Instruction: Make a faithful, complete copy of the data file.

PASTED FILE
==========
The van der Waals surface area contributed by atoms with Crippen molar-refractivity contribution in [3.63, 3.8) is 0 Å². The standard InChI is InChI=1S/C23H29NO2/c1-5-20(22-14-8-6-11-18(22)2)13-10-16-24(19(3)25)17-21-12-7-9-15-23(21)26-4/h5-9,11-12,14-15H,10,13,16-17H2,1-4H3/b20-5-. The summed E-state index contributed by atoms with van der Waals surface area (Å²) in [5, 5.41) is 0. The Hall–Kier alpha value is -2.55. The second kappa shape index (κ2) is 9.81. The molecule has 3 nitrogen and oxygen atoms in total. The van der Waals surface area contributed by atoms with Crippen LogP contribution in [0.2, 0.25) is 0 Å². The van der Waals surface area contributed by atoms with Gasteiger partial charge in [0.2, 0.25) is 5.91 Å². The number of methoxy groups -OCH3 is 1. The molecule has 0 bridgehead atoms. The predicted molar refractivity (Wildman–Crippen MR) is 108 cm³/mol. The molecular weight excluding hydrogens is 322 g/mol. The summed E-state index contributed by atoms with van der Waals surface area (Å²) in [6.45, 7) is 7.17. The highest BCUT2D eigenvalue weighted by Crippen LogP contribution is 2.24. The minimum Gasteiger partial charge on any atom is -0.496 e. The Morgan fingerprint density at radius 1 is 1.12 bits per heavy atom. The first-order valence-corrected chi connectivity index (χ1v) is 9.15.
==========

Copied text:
The van der Waals surface area contributed by atoms with Crippen molar-refractivity contribution in [3.63, 3.8) is 0 Å². The standard InChI is InChI=1S/C23H29NO2/c1-5-20(22-14-8-6-11-18(22)2)13-10-16-24(19(3)25)17-21-12-7-9-15-23(21)26-4/h5-9,11-12,14-15H,10,13,16-17H2,1-4H3/b20-5-. The summed E-state index contributed by atoms with van der Waals surface area (Å²) in [5, 5.41) is 0. The Hall–Kier alpha value is -2.55. The second kappa shape index (κ2) is 9.81. The molecule has 3 nitrogen and oxygen atoms in total. The van der Waals surface area contributed by atoms with Crippen LogP contribution in [0.2, 0.25) is 0 Å². The van der Waals surface area contributed by atoms with Gasteiger partial charge in [0.2, 0.25) is 5.91 Å². The number of methoxy groups -OCH3 is 1. The molecule has 0 bridgehead atoms. The predicted molar refractivity (Wildman–Crippen MR) is 108 cm³/mol. The molecular weight excluding hydrogens is 322 g/mol. The summed E-state index contributed by atoms with van der Waals surface area (Å²) in [6.45, 7) is 7.17. The highest BCUT2D eigenvalue weighted by Crippen LogP contribution is 2.24. The minimum Gasteiger partial charge on any atom is -0.496 e. The Morgan fingerprint density at radius 1 is 1.12 bits per heavy atom. The first-order valence-corrected chi connectivity index (χ1v) is 9.15.